Revisiting ‘DS9’: Old-Style Star Trek Resurfaces For Episode Five

Revisiting ‘DS9’: Old-Style Star Trek Resurfaces For Episode Five

When ‘Star Trek: Deep Space Nine’ was on TV, almost the only Emmys that ever went their way, despite the good acting and writing, were for makeup.
Kyle Sammin
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Science fiction and fantasy have gone mainstream in the past few years, and sci-fi television is finally getting the respect it has long been due. When “Star Trek: Deep Space Nine” was on TV, though, almost the only Emmys that ever went their way, despite the good acting and writing, were for makeup. That was the case with the fifth episode of DS9’s first season, “Captive Pursuit,” which won mainly for the alligator-like prosthetic makeup applied to one of the Gamma Quadrant aliens introduced here for the first time (the theme song also won an award that year).

“Captive Pursuit” is an old-style Star Trek episode: seeking out new life and new civilizations (or, in this case, having them seek Starfleet out). It also gets at some interesting issues, including how to interact with foreign cultures, how much of their way of life we must accept in the name of diversity, and how much we should reject as a violation of the universal rights of sentient beings. Discussions like these play out today among real-life human cultures, and have no easy answer.

The Odd Couple

The Gamma Quadrant alien in question (played by Scott MacDonald) pilots a small ship through the wormhole, the first native of that quarter of the galaxy to arrive at the station. His craft is badly damaged. In light of the emergency, Sisko dispenses with the usual first-contact rules and tasks O’Brien with helping the newcomer repair his ship. He enters it but finds no sign of the alien, who can turn himself invisible. Eventually, he reveals himself and says he is “Tosk,” although O’Brien cannot figure out if Tosk is his species or his personal name.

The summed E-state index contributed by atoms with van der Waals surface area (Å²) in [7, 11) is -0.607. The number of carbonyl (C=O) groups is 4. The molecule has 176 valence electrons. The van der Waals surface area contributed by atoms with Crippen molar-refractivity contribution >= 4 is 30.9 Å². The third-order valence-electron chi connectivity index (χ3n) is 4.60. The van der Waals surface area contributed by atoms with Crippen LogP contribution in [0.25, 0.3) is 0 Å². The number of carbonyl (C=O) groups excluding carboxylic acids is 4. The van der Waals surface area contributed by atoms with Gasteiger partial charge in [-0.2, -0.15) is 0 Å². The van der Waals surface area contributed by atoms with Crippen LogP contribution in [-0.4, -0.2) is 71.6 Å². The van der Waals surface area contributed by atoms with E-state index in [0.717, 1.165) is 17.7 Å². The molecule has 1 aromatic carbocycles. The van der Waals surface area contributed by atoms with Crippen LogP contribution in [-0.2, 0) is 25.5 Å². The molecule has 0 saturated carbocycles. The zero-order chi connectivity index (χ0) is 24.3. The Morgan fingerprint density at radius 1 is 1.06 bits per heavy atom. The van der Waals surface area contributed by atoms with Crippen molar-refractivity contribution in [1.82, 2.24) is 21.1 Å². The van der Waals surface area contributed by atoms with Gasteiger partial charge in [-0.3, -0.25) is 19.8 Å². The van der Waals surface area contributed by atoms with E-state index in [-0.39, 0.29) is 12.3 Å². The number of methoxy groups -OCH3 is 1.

O’Brien can tell immediately that Tosk is on the run, but when the alien denies it, he lets it go and sets about helping to repair the unfamiliar vessel. The chief tries to befriend the new man, too, but they are a study in contrasts: where O’Brien is chatty and quick with a joke, Tosk is extremely serious and baffled by the Irishman’s craic. It makes for some humorous exchanges that belie the serious themes to be addressed later in the episode.

At the bar, Tosk marvels at the amount of time humans and others at DSP spend not working. Quark tries to tempt him with a visit to the holosuites for an adventure of one sort or another, but Tosk declines, saying mysteriously that “I live the greatest adventure one could ever desire,” and refusing to say more on the subject.

Later, Odo catches Tosk snooping around the station and questions him. Tosk demands to be released from the brig so he may “die with honor,” but Odo holds him there and tries figure out what Tosk is up to.

Enter the Hunters

Tosk’s situation begins to become clearer when three more aliens, not of the same species as Tosk, beam onto the station and pursue Tosk, phasers blazing. Like fox hunters trampling a peasant’s crops, they run through the station, heedlessly destroying anything between them and Tosk. For the second time in the episode, first contact with a new species did not go according to the book.